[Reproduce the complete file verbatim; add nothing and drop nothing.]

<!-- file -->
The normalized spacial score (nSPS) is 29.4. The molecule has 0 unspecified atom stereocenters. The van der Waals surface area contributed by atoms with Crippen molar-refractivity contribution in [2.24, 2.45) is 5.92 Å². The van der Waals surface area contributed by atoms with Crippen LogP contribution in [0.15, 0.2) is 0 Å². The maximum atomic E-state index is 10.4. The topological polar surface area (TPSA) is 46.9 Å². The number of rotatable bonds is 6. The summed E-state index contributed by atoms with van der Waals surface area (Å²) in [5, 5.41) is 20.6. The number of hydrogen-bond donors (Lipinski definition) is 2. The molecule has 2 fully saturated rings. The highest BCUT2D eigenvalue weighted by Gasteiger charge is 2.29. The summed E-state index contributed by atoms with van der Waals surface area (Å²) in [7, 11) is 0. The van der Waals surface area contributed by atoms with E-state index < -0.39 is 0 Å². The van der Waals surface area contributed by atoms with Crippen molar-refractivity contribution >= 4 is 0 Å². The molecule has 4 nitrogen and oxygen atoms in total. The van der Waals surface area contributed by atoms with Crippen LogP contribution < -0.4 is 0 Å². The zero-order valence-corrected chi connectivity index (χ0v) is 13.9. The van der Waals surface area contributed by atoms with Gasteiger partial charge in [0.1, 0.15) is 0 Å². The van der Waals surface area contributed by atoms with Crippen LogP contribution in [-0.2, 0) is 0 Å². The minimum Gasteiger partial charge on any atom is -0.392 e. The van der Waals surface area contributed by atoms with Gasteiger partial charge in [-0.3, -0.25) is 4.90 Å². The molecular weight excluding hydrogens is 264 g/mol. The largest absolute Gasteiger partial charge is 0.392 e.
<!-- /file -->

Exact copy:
The normalized spacial score (nSPS) is 29.4. The molecule has 0 unspecified atom stereocenters. The van der Waals surface area contributed by atoms with Crippen molar-refractivity contribution in [2.24, 2.45) is 5.92 Å². The van der Waals surface area contributed by atoms with Crippen LogP contribution in [0.15, 0.2) is 0 Å². The maximum atomic E-state index is 10.4. The topological polar surface area (TPSA) is 46.9 Å². The number of rotatable bonds is 6. The summed E-state index contributed by atoms with van der Waals surface area (Å²) in [5, 5.41) is 20.6. The number of hydrogen-bond donors (Lipinski definition) is 2. The molecule has 2 fully saturated rings. The highest BCUT2D eigenvalue weighted by Gasteiger charge is 2.29. The summed E-state index contributed by atoms with van der Waals surface area (Å²) in [7, 11) is 0. The van der Waals surface area contributed by atoms with E-state index < -0.39 is 0 Å². The van der Waals surface area contributed by atoms with Crippen molar-refractivity contribution >= 4 is 0 Å². The molecule has 4 nitrogen and oxygen atoms in total. The van der Waals surface area contributed by atoms with Crippen LogP contribution < -0.4 is 0 Å². The zero-order valence-corrected chi connectivity index (χ0v) is 13.9. The van der Waals surface area contributed by atoms with Gasteiger partial charge in [0.1, 0.15) is 0 Å². The van der Waals surface area contributed by atoms with Crippen LogP contribution in [-0.2, 0) is 0 Å². The minimum Gasteiger partial charge on any atom is -0.392 e. The van der Waals surface area contributed by atoms with Gasteiger partial charge in [-0.3, -0.25) is 4.90 Å². The molecular weight excluding hydrogens is 264 g/mol. The largest absolute Gasteiger partial charge is 0.392 e.